Mission: To promote the appreciation of wildlife and increase harmony between humanity and nature.

On Instagram: @unionbaywatch

Sunday, December 1, 2019


No doubt Bald Eagles are thankful for their food. Around Union Bay, American Coots are much more plentiful than Wild Turkeys. Plus, the Coots are a more appropriate size for Bald Eagles to catch, carry and consume.

I am not sure that most people realize how thankful we should be to have Bald Eagles for neighbors. On Thanksgiving Day, Ed Deal, from the Urban Raptor Conservancy, sent the following email. "...today I'll be offering up a toast to a great man who passed away yesterday. As you all know (or should know), William Ruckelshaus was the first Director of the EPA, who enacted the ban on DDT against significant political pressure...' Ed also sent the following link.

Click Here for a brief NPR update regarding William Ruckelshaus.

Previous to the ban, DDT was widely used. It bioaccumulated, which was particularly damaging to raptors. It weakened their eggshells and caused them to break before incubation could be completed. The numbers of Bald Eagles and raptors, in general, plummeted in the United States. No one I have spoken with remembers Bald Eagles around Union Bay in 1972. At that time, there were around 100 nesting pairs left in Washington state and less than a thousand in the lower 48 states. By 2014, forty-two years after the ban began, there were over 13,000 nesting pairs in the lower 48, more the 800 pairs in Washington and two nesting pairs on Union Bay. 

Thank you, Mr. Ruckelshaus!

In 2017, a third-pair of Bald Eagles moved into the southwest portion of Union Bay. They built their nest at the southeast corner of Montlake Cut. Their new territory included Portage Bay, Montlake Cut, and Marsh Island, which explains their names, Monty and Marsha. I believe, they are living examples of the continuing raptor recovery from DDT.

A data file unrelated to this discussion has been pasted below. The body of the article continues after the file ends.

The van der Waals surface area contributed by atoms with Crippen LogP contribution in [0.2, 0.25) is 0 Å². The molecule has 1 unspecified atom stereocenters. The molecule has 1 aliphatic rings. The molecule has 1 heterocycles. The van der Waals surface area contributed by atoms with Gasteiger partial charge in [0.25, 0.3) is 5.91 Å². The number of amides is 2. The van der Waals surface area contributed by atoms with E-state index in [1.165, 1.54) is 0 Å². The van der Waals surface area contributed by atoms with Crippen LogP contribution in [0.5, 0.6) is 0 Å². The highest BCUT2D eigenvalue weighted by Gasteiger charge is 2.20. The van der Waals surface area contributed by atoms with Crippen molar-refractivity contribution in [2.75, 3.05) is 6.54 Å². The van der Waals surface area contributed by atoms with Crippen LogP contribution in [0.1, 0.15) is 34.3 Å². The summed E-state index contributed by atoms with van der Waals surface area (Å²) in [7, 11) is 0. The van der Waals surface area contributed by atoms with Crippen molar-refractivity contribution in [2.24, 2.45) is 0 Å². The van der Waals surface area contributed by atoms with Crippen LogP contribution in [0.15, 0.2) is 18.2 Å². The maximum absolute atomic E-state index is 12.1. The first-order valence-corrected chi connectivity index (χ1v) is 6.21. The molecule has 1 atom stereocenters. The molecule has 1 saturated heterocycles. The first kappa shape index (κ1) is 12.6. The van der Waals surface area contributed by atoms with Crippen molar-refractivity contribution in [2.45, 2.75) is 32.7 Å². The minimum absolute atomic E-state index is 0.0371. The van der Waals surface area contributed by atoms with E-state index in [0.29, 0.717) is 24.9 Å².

Monty bringing a branch to the pair's first nest on Montlake Cut

I suspect that in 2017 Monty and Marsha were a newly mature pair of Bald Eagles, e.g. approximately 5 years old - since they started their nest from scratch. By the way, Bald Eagles mate for life and can live for decades.

This is Monty placing one of the first sticks in the nest.

By January of 2018, the nest was beginning to take form. Among raptors, the females are larger. In this photo, Marsha is on our right and Monty is on the left. 

In Marsha's case, if you look closely you can see she has a gray smudge behind her eye. It is particularly apparent in the very first photo in this post. In the second and third photos, you can see that feathers behind Monty's eye are a brilliant white. Also, Marsha has a much heavier 'eyebrow' than Monty. Take a look at the next two photos and see if you can tell which is Monty and which is Marsha.


The first photo is Marsha and the second is Monty.

In 2018 Monty and Marsha had their first two offspring. This is Marsha in the nest with their two young, Charlie and Lucy.

As the young grew the new nest experienced issues. A branch broke, one of the young ended up on the ground. It was injured and unable to fly. The second young bird continued moving about in the remains of the nest and ultimately the nest disintegrated and the second young bird ended up on the ground and also unable to fly. Both of the young were rescued and spent time at PAWS before ultimately being successfully released.

In 2019, Monty and Marsha constructed a new nest in the same tree. It was slightly lower in the biggest crotch in the tree. Once again they had two young. 

This time the branches remained intact, although one of the young ended up on the ground again, and unable to fly, but at least uninjured. The juvenile bird was also recovered by PAWS and successfully released nearby. Monty and Marsha resumed feeding it and everything turned out fine for the family. Except, that once again the nest slowly broke up and by the time the young left home the nest was virtually gone.

Just before Thanksgiving, Monty and Marsha began rebuilding again.

Currently, the nest is more crow-sized than eagle-sized. However, the pair is building in the same location as last year. No doubt by March the nest will be large enough to hold their eggs and their 2020 young. Whether the nest will last until the young fledge is open for debate. Monty and Marsha are committed to their territory and their nest site. The technical term for their commitment is site-fidelity.

It warms my heart to watch Monty looking through the treetops while searching for the next branch to add to their 'new' nest.

New life is inspiring, amazing and beautiful. However, if the Bald Eagle recovery is to continue we need to follow in Mr. Ruckelshuas' footsteps. We need to mitigate the impacts of humanity's expansion. The next limiting factor to Bald Eagle recovery is most likely food.